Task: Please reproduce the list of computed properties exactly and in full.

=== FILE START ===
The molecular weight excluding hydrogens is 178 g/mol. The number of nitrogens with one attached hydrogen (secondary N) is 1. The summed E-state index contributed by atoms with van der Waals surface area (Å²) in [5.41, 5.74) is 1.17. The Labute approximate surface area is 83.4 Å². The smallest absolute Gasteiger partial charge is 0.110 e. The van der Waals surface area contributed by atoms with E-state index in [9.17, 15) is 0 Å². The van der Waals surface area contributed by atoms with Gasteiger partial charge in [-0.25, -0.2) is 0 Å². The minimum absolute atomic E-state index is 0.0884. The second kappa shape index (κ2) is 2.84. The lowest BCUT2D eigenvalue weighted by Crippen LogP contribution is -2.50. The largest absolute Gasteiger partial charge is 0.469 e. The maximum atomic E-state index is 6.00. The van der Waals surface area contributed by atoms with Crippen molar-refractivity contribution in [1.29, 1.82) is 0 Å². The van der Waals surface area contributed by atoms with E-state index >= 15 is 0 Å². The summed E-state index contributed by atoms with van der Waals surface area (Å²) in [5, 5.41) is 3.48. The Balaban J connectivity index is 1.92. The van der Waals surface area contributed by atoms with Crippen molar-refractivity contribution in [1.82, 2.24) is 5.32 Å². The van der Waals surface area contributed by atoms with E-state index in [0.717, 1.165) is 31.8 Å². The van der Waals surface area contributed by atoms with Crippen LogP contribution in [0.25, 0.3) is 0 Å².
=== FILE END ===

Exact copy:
The molecular weight excluding hydrogens is 178 g/mol. The number of nitrogens with one attached hydrogen (secondary N) is 1. The summed E-state index contributed by atoms with van der Waals surface area (Å²) in [5.41, 5.74) is 1.17. The Labute approximate surface area is 83.4 Å². The smallest absolute Gasteiger partial charge is 0.110 e. The van der Waals surface area contributed by atoms with E-state index in [9.17, 15) is 0 Å². The van der Waals surface area contributed by atoms with Gasteiger partial charge in [-0.25, -0.2) is 0 Å². The minimum absolute atomic E-state index is 0.0884. The second kappa shape index (κ2) is 2.84. The lowest BCUT2D eigenvalue weighted by Crippen LogP contribution is -2.50. The largest absolute Gasteiger partial charge is 0.469 e. The maximum atomic E-state index is 6.00. The van der Waals surface area contributed by atoms with Crippen molar-refractivity contribution in [1.29, 1.82) is 0 Å². The van der Waals surface area contributed by atoms with E-state index >= 15 is 0 Å². The summed E-state index contributed by atoms with van der Waals surface area (Å²) in [5, 5.41) is 3.48. The Balaban J connectivity index is 1.92. The van der Waals surface area contributed by atoms with Crippen molar-refractivity contribution in [1.82, 2.24) is 5.32 Å². The van der Waals surface area contributed by atoms with E-state index in [0.717, 1.165) is 31.8 Å². The van der Waals surface area contributed by atoms with Crippen LogP contribution in [0.25, 0.3) is 0 Å².